Christchurch, New Zealand – In a quiet corner of Memorial Park Cemetery, the tombs dug the dozens of Muslim worshipers murdered in the worst mass shooting in New Zealand's modern history, stretching out in all directions.
Around them sit highs of excavated soil waiting to fill in the holes carefully carved out of the ground.
Other places, mournful mOthers and fathers, sisters and brothers, daughters and sons are also waiting.
More than 48 hours after a suspect's star has killed at least 50 people during what has been labeled a terrorist attack on two Christchurch mosques, relatives of the missing and suspected dead are raised by anxiety, desperately putting their loved ones to rest .
"I haven't slept for two days," said 31-year-old Farhana Akhter outside a trial center for Christchurch victims, a city home to a few thousand Muslims.
"I can't eat or drink, I'll see my aunt's body as soon as possible … so we can get relief."
|Farhana Akhter and Nusrat Alam say they have been informed by the authorities that their aunt Husna Ahmed was killed in Friday attacks [David Child/Al Jazeera]|
Akhter's relative, Husna Ahmed, was among the more than 40 people who were shot dead on Friday at the Al Noor Mosque in central Christchurch – one of the two worship sites that were attacked, the other was the Linwood Mosque, about seven kilometers away.
A 28-year-old Australian man, identified as Brenton Harrison Tarrant, has been charged with a number of murders, with many more expected.
In his own words, published in a striking, racist and overtly white-supremacist online manifesto minutes before the attack, the suspect said he had decided to "commit violence against non-whites and immigrants, claiming they were destroying social cohesion .
"She saved everyone's life, but unfortunately she sacrificed her life."
Farhana Akhter tells Al Jazeera about his aunt's courage during the mass shooting of two mosques in Christchurch on Friday. pic.twitter.com/yz9WWVgj5G
– Al Jazeera English (@Anglish) March 17, 2019
Husna, 45, participated in Friday prayers as usual, when the gunman armed with semi-automatic rifles and large capacity magazines stormed the Al Noor mosque and opened fire differently on all the inside.
"My aunt, she was ushering all the ladies to make sure they all came out," says 19-year-old Nusrat Alam, another niece of Husna.
"She came back to look for my uncle, who's disabled, and that was when she was shot by the gun," she adds.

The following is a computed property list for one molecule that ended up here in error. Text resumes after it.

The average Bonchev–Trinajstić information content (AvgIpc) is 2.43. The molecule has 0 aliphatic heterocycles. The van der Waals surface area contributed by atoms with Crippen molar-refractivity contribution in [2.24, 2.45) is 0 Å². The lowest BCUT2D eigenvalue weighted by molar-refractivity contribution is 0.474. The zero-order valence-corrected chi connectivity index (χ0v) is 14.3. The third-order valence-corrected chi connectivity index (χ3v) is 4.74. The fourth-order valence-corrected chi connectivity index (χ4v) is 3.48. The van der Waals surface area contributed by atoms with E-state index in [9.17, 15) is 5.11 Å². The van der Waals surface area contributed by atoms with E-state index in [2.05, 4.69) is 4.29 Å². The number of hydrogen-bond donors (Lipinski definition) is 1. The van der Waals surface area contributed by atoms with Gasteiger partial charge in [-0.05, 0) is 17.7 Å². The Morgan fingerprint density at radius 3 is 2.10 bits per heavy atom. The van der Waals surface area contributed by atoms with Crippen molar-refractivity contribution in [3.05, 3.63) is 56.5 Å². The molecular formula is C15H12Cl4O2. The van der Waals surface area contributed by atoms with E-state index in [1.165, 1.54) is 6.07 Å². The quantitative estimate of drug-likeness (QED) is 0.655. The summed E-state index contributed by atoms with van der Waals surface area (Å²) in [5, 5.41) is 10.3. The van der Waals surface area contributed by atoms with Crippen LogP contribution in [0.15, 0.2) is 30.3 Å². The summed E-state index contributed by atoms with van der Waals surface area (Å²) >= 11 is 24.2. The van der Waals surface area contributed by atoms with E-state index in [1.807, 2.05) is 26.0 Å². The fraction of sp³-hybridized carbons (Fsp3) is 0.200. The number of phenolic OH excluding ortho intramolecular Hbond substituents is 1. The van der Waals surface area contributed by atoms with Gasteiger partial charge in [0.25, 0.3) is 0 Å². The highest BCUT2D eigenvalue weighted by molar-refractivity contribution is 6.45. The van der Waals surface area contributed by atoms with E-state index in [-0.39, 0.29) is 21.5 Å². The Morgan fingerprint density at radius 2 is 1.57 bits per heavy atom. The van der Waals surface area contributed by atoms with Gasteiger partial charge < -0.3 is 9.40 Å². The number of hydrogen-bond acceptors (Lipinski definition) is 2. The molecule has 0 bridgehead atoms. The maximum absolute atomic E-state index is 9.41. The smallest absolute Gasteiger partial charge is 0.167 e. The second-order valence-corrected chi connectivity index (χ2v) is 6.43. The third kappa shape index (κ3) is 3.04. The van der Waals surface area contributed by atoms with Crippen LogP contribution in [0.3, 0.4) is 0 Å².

"It's a very big step to seeing the body. Many other people are also frustrated like us."
Authorities promise speed, sensitivity
New Zealand authorities have not made official public statements indicating the victims, but have promised to move as quickly as possible to returning organs to the victims' families, while emphasizing the need for accurate identification and evidence collection.
New Zealand Prime Minister Jacinda Ardern said some bodies would be returned to the victims' families on Sunday evening and expressed hope that all those killed would be with their family again by Wednesday.
Arder's comments came after Mike Bush, New Zealand police chief, said officials were "aware of the cultural and religious needs" of Muslim victims, identifying and releasing organs as "quick and sensitive as possible".
Muslims are usually buried within 24 hours of death. Before their funeral, the organs are washed and wrapped in a white shelf so that funeral beans can be performed.
The delay enforced following Friday's tragedy is deeply traumatic, but understandable given the scale of the attack, says 44-year-old Waleed Washsh on the outskirts of a public vigil at the Al Noor Mosque.
"It is still difficult for many people to not see their loved ones and the dead bodies, even to trust that they have gone away, " Washsh, who lost three friends in the attack.
"But we have great confidence that the government and their agencies are doing their very best and they work around the clock to get the identified names. "
& # 39; He was a beautiful son & # 39;
Help also comes from other corners.
Family members, members of the Muslim community, and others have traveled to Christchurch from various locations across New Zealand in an effort to help as volunteers in the aftermath of the mosque attacks.
Javed Dadabhai, who says his cousin Junaid was murdered Friday, is one of them. He flew down from Auckland, New Zealand's largest city and home to most of the country's 50,000 Muslims.
"My cousin was a beautiful soul, he was very softly said and a very kind person. He was just mild" Dadabhai, 30, says.
"He expressed it in all parts of his life," he adds.
Now Dadabhai is part of a team that helps organize the release of Junaid and the bodies of others and eventually their funerals. He says it could take up the volunteers who coordinate with the authorities for up to a week.
"The families have been so patient about how long this process has taken" Dadabhai say.
"From the Islamic point of view, there was a willingness to receive the dead immediately and start the mourning process … but they realize that this is not like any other incident, especially in New Zealand … so it is a stop-start to the family's mourning process – they will start it, but they will also be stopped"he adds.
"Hopefully, however, it will be better as the names [of those killed] Beginning to be released to the families, you can see they feel they are finally allowed to cry, to release some of their grief. "